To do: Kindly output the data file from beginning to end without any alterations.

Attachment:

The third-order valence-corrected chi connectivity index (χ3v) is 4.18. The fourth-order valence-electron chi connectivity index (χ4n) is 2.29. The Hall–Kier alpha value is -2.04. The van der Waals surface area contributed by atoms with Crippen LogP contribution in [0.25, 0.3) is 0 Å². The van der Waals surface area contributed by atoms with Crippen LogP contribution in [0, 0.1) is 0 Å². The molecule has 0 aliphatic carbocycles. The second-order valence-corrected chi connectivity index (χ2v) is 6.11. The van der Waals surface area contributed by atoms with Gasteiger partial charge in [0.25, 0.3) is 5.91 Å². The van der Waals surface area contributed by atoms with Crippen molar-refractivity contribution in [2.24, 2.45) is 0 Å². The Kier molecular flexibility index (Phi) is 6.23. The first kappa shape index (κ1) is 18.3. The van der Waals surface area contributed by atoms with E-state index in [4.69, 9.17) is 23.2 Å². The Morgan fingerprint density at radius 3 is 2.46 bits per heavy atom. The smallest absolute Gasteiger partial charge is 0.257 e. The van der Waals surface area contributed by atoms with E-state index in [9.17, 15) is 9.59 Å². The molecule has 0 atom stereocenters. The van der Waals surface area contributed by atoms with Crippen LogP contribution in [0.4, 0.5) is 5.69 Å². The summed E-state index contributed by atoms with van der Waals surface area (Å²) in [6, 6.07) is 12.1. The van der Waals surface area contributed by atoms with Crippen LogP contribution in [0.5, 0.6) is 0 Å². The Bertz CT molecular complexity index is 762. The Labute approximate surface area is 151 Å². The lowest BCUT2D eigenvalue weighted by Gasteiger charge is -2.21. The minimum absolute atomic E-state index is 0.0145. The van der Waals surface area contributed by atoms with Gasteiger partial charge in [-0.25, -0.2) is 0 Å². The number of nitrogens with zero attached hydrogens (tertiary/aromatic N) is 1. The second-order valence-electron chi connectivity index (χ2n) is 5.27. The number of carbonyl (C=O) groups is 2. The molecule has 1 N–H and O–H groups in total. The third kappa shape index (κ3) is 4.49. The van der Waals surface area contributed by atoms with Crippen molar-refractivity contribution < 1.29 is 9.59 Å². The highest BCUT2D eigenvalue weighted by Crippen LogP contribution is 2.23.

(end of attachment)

The third-order valence-corrected chi connectivity index (χ3v) is 4.18. The fourth-order valence-electron chi connectivity index (χ4n) is 2.29. The Hall–Kier alpha value is -2.04. The van der Waals surface area contributed by atoms with Crippen LogP contribution in [0.25, 0.3) is 0 Å². The van der Waals surface area contributed by atoms with Crippen LogP contribution in [0, 0.1) is 0 Å². The molecule has 0 aliphatic carbocycles. The second-order valence-corrected chi connectivity index (χ2v) is 6.11. The van der Waals surface area contributed by atoms with Gasteiger partial charge in [0.25, 0.3) is 5.91 Å². The van der Waals surface area contributed by atoms with Crippen molar-refractivity contribution in [2.24, 2.45) is 0 Å². The Kier molecular flexibility index (Phi) is 6.23. The first kappa shape index (κ1) is 18.3. The van der Waals surface area contributed by atoms with E-state index in [4.69, 9.17) is 23.2 Å². The Morgan fingerprint density at radius 3 is 2.46 bits per heavy atom. The smallest absolute Gasteiger partial charge is 0.257 e. The van der Waals surface area contributed by atoms with E-state index in [9.17, 15) is 9.59 Å². The molecule has 0 atom stereocenters. The van der Waals surface area contributed by atoms with Crippen LogP contribution in [0.4, 0.5) is 5.69 Å². The summed E-state index contributed by atoms with van der Waals surface area (Å²) in [6, 6.07) is 12.1. The van der Waals surface area contributed by atoms with Crippen LogP contribution in [0.5, 0.6) is 0 Å². The Bertz CT molecular complexity index is 762. The Labute approximate surface area is 151 Å². The lowest BCUT2D eigenvalue weighted by Gasteiger charge is -2.21. The minimum absolute atomic E-state index is 0.0145. The van der Waals surface area contributed by atoms with Gasteiger partial charge in [-0.25, -0.2) is 0 Å². The number of nitrogens with zero attached hydrogens (tertiary/aromatic N) is 1. The second-order valence-electron chi connectivity index (χ2n) is 5.27. The number of carbonyl (C=O) groups is 2. The molecule has 1 N–H and O–H groups in total. The third kappa shape index (κ3) is 4.49. The van der Waals surface area contributed by atoms with Crippen molar-refractivity contribution < 1.29 is 9.59 Å². The highest BCUT2D eigenvalue weighted by Crippen LogP contribution is 2.23.